Monday, April 26, 2010

still around...

I am not dead, just very worn out.  I need to stop being a perfectionist and bringing work home with me.  Being a workaholic is not healthy--I lost 10 pounds in six weeks by habitually skipping lunch, and yet I eat sugary foods or fast food all of the time.  I am trying to lessen my workload for my new job, but I tend to make new projects for myself all of the time. Instead I am dropping my last part-time job and focusing on moving fully out of Pittsburgh, where I'll be closer to Bushy Run Battlefield.  That will give me more time to exercise and hopefully calm down, gain some muscle weight back and eat healthy and balanced meals so my teeth don't rot and I have more energy.

There are a few things I'd like to mention as a general update, as I have mostly been out of the neo-Victorian loop for several weeks:

  1. For those I interviewed for articles, I am still in the process of writing them.  I have had many computer problems recently and work-related events that take priority.  I just want you to know that I haven't forgotten about you.
  2. My updates will not be as often any more.  Due to the nature of my job I cannot focus as much on my first love, Victorian history, as much.  Most of my reading is now geared towards 18th century colonial America and its military aspect especially, not the refined social aspects 19th century England or the fictional steampunk world.  That and I need to spend more time away from the computer.
  3. If anyone knows where I can get a cheap 18th century frontier dress, let me know.

Tuesday, April 13, 2010

aeronef attack!

Thanks to Scott for pointing my attention to one of the many amazing facets of Victorian Science Fiction wargaming: aeronefs.
image source: The Miniatures Page
image source: Lead Adventure Forum
What's an aeronef?  My guess is it's pretty much like the airships that were so prominent in Howl's Moving Castle:
image source: The Steampunk Tribune
Except the wargaming aeronefs look more like traditional battleships than Miyazaki's.

View more flying battleships that never were and other VSF projects at Bleaseworld.

Sunday, April 11, 2010

rap like a victorian

This video has restored my faith in hiphop.  No practically naked chicks, terrific rhymes, and the best part is, it's about the best drink ever invented:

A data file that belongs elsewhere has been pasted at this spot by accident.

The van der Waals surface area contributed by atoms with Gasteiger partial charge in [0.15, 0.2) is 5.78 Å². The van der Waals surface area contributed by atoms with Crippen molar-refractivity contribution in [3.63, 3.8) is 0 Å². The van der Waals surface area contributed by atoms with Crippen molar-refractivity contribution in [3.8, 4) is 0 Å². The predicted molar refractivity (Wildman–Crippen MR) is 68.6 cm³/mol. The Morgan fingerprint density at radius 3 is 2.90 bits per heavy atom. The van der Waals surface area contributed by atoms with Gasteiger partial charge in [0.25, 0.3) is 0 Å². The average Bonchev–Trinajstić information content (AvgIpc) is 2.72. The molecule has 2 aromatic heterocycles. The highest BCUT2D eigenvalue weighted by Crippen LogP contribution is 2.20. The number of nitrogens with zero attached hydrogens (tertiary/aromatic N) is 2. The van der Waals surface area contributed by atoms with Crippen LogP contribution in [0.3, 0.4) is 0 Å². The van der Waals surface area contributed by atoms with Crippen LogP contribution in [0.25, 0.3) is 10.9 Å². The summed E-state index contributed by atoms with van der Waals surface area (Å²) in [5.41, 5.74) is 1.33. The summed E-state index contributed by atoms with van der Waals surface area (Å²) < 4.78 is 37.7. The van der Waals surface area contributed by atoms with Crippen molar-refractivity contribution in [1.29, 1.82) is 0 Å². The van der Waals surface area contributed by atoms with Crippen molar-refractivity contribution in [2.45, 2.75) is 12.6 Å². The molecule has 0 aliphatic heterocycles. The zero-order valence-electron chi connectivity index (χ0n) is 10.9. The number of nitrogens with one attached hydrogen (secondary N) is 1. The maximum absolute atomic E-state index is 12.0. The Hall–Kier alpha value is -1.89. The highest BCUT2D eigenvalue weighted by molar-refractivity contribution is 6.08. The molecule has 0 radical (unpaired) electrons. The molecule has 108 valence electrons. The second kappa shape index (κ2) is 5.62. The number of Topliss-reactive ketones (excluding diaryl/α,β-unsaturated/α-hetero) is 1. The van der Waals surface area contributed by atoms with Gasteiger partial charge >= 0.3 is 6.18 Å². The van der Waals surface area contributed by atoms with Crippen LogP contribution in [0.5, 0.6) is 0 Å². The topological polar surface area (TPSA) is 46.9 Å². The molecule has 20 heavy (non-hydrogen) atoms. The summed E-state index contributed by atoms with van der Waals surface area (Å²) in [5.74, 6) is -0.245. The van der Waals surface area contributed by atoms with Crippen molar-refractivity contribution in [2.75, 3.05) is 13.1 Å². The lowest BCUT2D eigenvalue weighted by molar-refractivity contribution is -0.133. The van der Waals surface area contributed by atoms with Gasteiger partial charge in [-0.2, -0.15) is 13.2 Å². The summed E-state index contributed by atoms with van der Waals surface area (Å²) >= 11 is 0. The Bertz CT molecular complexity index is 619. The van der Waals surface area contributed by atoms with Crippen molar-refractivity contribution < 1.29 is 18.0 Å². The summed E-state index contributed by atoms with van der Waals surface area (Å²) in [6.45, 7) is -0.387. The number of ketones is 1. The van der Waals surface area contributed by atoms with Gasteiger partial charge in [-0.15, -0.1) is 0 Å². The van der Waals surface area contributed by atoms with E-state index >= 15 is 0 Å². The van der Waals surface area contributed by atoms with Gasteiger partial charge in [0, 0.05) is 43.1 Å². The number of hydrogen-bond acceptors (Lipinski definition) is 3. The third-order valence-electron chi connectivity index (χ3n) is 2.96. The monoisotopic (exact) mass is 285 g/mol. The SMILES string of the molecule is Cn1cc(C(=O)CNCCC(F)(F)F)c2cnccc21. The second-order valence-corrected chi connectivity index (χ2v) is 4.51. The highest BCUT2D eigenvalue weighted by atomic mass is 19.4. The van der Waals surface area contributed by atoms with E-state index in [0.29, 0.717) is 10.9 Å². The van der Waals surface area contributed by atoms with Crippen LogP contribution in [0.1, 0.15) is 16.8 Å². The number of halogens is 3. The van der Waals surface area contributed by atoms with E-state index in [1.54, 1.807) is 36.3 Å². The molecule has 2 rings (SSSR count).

Friday, April 9, 2010


image source: Married to the Sea
Frankly, I prefer books to video games.  They generally don't die on you when you're on Chapter 13, whereas I've had Super Mario crap out on me at Level 8.  Except The Red Badge of Courage.  Had to drop it after 60 pages because it died long before then.

Thursday, April 8, 2010

"one lump of sugar or two?"

I have two things to share with all of you:

1)  I may be starting a new blog soon for Bushy Run Battlefield, the museum for which I currently work.  The new blog will be integrated in the 18th century rather than the 19th, and will be more specific in its focus than this blog is.  And probably more professional and straightforward and less candid than this blog.

That being said, I don't plan on ending this blog anytime soon.  The Victorian era is still a passion of mine.  I will strive to keep both blogs as updated as possible and as interesting as possible.  Methinks Unlacing the Victorians will be the more intriguing one for people uninterested in history, simply because it's a broader topic that covers social history.  From my experience, most people who like military history like social history, but it usually doesn't go the other way around.

2) Let's talk about tea parties.

I am currently working on a Mother's Day 18th century Mother-Daughter Tea Party for Bushy Run Battlefield.  No one has ever attempted such a thing at the battlefield before, probably with good reason- the individuals who ran the battlefield previously were all men.  Having previously gone to Mother-daughter teas with my own mother, including an 18th century one at Colonial Williamsburg when I was nine, I thought my project would be taken advantage of by the local mothers and their daughters who are looking for some sort of unusual bonding experience on that day.

The tea party won't be purely 18th century, but I have been researching as much as I can to make it so.  As I was looking, however, I discovered that the concept of afternoon tea was actually made popular during Queen Victoria's reign.  According to The Fairmont Hotel MacDonald in Edmonton in Alberta, Canada (and the numerous websites like it who have copied and pasted the following information from an unknown original source):
image source: Victorian Tea Lover's Corner
According to legend, one of Queen Victoria’s (1819-1901) ladies-in-waiting, Anna Maria Stanhope (1783-1857), known as the Duchess of Bedford, is credited as the creator of afternoon teatime.

Because the noon meal had become skimpier, the Duchess suffered from “a sinking feeling” at about four o’clock in the afternoon. At first, the Duchess had her servants sneak her a pot of tea and a few breadstuffs.

Adopting the European tea service format, she invited friends to join her for an additional afternoon meal at five o’clock in her rooms at Belvoir Castle. The menu centered around small cakes, bread and butter sandwiches, assorted sweets, and, of course, tea.

This summer practice proved so popular, the Duchess continued it when she returned to London, sending cards to her friends asking them to join her for “tea and a walking the fields.”

The practice of inviting friends to come for tea in the afternoon was quickly picked up by other social hostesses.
No wonder I find more information on Victorian tea ceremonies than colonial American, or even 18th century English ones.